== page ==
More CWD Found in White Sands Missile Range Deer
February 4, 2003
WHITE SANDS MISSILE RANGE, N.M. – Chronic Wasting Disease has been found in three more mule deer from White Sands Missile Range, the New Mexico Department of Game and Fish announced Tuesday, Feb. 4.
Presence of the disease, which is always fatal to deer or elk, was confirmed by Colorado State University in Fort Collins, Colo., said Kerry Mower, a wildlife disease specialist for the Department.
One positive animal was tested in December via a new tonsil biopsy technique that allows healthy deer to remain alive. After the positive result on the tonsil tissue, the animal, which was given a radio collar, was killed. Two positive animals were tested through routine collection during the fall. Examination of their brain stems discovered they were infected with CWD.
The first case of CWD in New Mexico was detected in a White Sands mule deer tested in June, 2002. The most recent Missile Range deer are the only positive animals found in 557 animals tested statewide since the fall hunting seasons began in September, Mower said. An additional 59 samples remain to be examined and Mower expects the state to collect as many as 100 more by the end of June, 2003.
“With an incubation period between 18 months and five years, the prevalence rate we are detecting at White Sands suggests CWD has been present there for a number of years,” Mower said.
Out of 15 White Sands deer tested, four were positive. Samples from seven deer killed during a January hunt in the Organ Mountains, adjacent to the Missile Range, are among the 59 samples that will be tested at CSU in the near future.
Chronic Wasting Disease is a transmissible spongiform encephalopathy, a family of diseases that includes bovine spongiform encephalopathy, often referred to as mad cow disease. Sheep experience a similar disease called scrapie and Creutzfeldt-Jakob Disease is one name for this type of disease when it occurs in humans. Transmissible spongiform encephalopathies are believed to be caused by prions (proteinaceous infectious particles) rather than bacterias or viruses. The prions cause gaps in brain tissue but samples must be preserved within 48 hours of an animal’s death for the disease to be detected.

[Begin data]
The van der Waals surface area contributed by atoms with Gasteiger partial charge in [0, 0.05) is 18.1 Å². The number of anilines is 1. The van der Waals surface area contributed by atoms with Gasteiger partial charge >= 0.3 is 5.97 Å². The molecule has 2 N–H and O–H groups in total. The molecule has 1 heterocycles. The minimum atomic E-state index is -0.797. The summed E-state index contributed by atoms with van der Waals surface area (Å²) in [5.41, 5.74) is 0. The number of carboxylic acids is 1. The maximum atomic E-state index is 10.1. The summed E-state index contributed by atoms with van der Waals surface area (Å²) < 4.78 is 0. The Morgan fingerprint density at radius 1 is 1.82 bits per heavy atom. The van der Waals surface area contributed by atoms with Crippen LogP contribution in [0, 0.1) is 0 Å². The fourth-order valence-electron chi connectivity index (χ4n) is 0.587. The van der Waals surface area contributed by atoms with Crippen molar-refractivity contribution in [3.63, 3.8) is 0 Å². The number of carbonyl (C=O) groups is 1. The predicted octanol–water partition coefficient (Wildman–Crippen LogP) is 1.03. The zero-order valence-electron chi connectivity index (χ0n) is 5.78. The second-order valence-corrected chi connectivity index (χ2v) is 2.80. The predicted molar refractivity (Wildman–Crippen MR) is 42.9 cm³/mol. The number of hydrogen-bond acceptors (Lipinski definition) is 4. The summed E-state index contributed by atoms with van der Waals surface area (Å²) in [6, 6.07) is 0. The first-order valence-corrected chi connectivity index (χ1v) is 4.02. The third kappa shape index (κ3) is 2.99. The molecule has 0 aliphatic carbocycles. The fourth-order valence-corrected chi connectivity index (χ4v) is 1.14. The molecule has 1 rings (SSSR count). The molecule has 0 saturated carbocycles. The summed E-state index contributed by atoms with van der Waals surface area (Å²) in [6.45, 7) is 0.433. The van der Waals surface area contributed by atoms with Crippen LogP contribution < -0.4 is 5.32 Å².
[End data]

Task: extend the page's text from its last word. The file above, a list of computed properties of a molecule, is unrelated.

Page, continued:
Chronic weight loss is a classic symptom of Chronic Wasting Disease. Animals also might stumble, appear lethargic, salivate excessively or drink water excessively.
Mower said the State of New Mexico is uncertain how CWD may have been transferred to White Sands. It has been studied for three decades in northeastern Colorado and southeastern Wyoming, where it first was recognized. Since then it has been detected in either wild or captive-bred herds of deer or elk in Illinois, Kansas, Minnesota, Montana, Nebraska, Oklahoma, South Dakota and Wisconsin. It also has been found in the Canadian provinces of Alberta and Saskatchewan.
Mower said the State of New Mexico will continue to test deer on and near White Sands Missile Range in the future to help determine the extent of the CWD contamination. Mower is in Laramie, Wyo., this week at a meeting of states developing strategies for containing CWD.
There is no evidence that CWD can be contracted by humans, however, the New Mexico Department of Game and Fish has encouraged hunters handling dead deer to use some precautions. No nervous-system tissues – brains, spinal cords, lymph nodes, eyes – should be eaten. Hunters should use latex gloves while dressing animals.
Any deer killed in Big Game Management Unit 19, which includes White Sands Missile Range and the Organ Mountains, must be deboned before being removed from the mountains. Only skullcaps clean of any flesh were allowed off the mountains during the January hunt.
“We will continue to monitor this problem to the best of our ability and take every action we possibly can to protect the health of New Mexico citizens and wildlife,” said Larry Bell, director of the New Mexico Department of Game and Fish. “Although we appear to have a problem in the White Sands area, overall our testing indicates this disease is not widespread in the state.”
To prevent further contamination, Bell has declared an animal health emergency within New Mexico and is not allowing the importation of any cervids – deer or elk – at this time.
According to Brig. Gen. William Engel, commander of White Sands, the missile range will work closely with the state to define the problem and has offered its full support.